“Free Care” Rule


“The goal of this new guidance is to facilitate and improve access to quality healthcare services and improve the health of communities. –Centers for Medicare & Medicaid Services

In December of 2014, the Centers for Medicare & Medicaid Services (CMS) issued a letter to state Medicaid directors announcing a policy shift that allowed states more flexibility in their school-based Medicaid programs: Schools could seek reimbursement for all covered services provided to all children enrolled in Medicaid, regardless of whether the services are provided at no cost to other students.

This became known as the “free care” policy reversal — a misnomer of sorts, as the decision didn’t interfere with healthcare provided for free. Rather, the original policy had prohibited Medicaid reimbursement for school health services if the same services were provided free of charge to the general student population unless the services were specifically included in a student’s Individual Education Plan (IEP) or Individualized Family Service Plan (IFSP), or delivered through the Maternal and Child Health Block grant.

Even though the federal policy shift opened the door to greater financial support for states and school districts, most states did not immediately take advantage of it. Many states had codified the original CMS policy, stating that districts could only seek reimbursement for health services delivered under a student’s IEP or IFSP. Several had formalized the original policy in state law.

As of October 2023, more than two dozen states have successfully expanded their school-based Medicaid programs, most through a state plan amendment, with more states working to do so. The School Medicaid Programs Map shows where each state is in the process.

Increasingly, states and school districts see expanding school-based Medicaid programs as an opportunity to bring in additional resources to expand access to health services for vulnerable students. And, as school districts consider how to meet the increased demand for mental health services in schools, policymakers are considering every available option to build capacity at the state and local levels.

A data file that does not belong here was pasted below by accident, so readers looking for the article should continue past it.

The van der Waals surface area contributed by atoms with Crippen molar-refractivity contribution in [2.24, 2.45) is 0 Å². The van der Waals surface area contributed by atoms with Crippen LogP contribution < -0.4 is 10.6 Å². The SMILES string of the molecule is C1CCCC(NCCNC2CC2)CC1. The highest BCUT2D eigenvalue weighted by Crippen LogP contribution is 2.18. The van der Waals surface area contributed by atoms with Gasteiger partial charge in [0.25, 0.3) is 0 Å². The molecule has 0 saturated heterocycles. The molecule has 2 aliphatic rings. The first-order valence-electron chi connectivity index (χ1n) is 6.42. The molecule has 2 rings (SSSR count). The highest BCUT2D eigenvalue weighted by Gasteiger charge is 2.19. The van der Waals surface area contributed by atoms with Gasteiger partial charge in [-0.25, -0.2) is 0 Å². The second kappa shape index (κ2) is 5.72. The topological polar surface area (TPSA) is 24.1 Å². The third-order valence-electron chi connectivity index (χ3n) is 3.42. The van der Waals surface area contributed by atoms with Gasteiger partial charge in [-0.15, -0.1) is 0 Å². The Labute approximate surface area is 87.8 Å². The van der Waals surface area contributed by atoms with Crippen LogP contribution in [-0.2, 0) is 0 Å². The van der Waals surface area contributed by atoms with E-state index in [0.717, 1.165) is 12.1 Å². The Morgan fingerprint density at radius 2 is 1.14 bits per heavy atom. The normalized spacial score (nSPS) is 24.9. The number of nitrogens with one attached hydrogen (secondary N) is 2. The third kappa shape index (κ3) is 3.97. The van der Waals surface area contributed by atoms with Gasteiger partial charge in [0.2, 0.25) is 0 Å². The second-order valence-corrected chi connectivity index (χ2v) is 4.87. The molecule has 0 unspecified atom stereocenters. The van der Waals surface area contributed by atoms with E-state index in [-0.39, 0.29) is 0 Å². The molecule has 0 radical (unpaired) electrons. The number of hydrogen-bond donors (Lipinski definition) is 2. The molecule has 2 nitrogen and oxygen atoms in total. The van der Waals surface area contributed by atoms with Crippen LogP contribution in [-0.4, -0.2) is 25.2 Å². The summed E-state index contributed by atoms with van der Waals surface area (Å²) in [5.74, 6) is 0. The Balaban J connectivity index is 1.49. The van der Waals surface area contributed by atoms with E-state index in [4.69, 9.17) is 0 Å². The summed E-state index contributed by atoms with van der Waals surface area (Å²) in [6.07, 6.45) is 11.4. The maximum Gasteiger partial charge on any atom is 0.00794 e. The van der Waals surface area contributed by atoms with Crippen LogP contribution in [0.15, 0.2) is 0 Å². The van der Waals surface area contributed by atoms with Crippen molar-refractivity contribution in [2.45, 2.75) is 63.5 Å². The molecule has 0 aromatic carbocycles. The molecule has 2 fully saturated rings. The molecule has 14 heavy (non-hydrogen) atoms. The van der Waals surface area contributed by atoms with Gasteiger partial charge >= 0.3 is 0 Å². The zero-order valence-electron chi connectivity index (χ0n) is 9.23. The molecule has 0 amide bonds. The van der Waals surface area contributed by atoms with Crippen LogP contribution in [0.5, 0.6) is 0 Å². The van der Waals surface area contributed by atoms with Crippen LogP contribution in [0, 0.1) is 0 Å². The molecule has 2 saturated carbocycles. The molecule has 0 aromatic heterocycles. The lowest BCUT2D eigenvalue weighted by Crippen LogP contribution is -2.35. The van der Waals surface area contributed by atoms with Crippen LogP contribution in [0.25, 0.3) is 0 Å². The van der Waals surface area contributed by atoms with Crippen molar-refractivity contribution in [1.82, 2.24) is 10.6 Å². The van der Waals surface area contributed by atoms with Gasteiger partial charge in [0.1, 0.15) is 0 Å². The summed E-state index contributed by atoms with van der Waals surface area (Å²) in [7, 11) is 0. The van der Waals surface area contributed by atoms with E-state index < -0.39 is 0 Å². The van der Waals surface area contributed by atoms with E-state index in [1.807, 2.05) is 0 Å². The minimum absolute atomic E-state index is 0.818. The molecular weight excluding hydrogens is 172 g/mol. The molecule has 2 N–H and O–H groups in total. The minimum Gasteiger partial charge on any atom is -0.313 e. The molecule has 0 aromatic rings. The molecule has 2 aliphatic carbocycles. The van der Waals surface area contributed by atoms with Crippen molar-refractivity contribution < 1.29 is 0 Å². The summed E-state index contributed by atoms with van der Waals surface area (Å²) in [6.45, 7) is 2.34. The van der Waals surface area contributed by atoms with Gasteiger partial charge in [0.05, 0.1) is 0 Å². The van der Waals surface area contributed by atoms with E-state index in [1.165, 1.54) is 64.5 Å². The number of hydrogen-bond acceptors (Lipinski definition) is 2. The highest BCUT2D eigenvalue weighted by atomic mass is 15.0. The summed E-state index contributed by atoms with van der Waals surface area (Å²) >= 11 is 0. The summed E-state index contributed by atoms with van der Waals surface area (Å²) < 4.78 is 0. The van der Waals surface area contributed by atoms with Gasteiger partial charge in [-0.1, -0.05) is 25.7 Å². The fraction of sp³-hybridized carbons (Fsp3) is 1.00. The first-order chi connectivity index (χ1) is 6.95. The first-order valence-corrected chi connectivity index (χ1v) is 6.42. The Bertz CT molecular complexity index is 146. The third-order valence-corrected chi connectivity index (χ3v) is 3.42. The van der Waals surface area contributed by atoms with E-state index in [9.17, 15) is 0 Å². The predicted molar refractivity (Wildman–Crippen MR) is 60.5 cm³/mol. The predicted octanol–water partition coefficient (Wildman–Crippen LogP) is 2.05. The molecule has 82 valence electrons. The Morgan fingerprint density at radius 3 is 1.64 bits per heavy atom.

Aligning With Federal Policy

Many states codified the pre-2014 restrictive school Medicaid policy on reimbursement into their state Medicaid plan. In order to leverage the current policy, which allows reimbursement for covered health services delivered to all students enrolled in Medicaid, those states need to submit a state plan amendment (SPA).

A small number of states codified the policy in state law as well. While state law can present a barrier to the implementation of the revised CMS policy, it can also serve as an important tool for catalyzing action. In those cases, state policy and program decisions would determine the opportunity for school districts to begin billing for additional populations.

State Plan Amendments

Every state has its own process for moving a SPA forward, but it’s worth noting that state Medicaid departments change state plans regularly — and Medicaid officials can advise on the formal process for pursuing a SPA.

In general, a state submits paperwork to CMS requesting the policy change and then works with CMS to iron out the details, with other stakeholders joining in as needed. While there are time clocks on how quickly the SPA process should move, CMS can start and stop the clock.

There is now a significant amount of activity around school-based Medicaid. Many states are considering expanding the program to include billing for all Medicaid-enrolled students — and to add additional services and provider-types to the list of covered benefits and services. A number of states have expressed interest in expanding their programs to increase access to behavioral health services to address unmet mental health needs.

As a result, many states already have — or are planning to — submit SPAs. View the School Medicaid Programs map and this overview of state activity to learn where states are in the process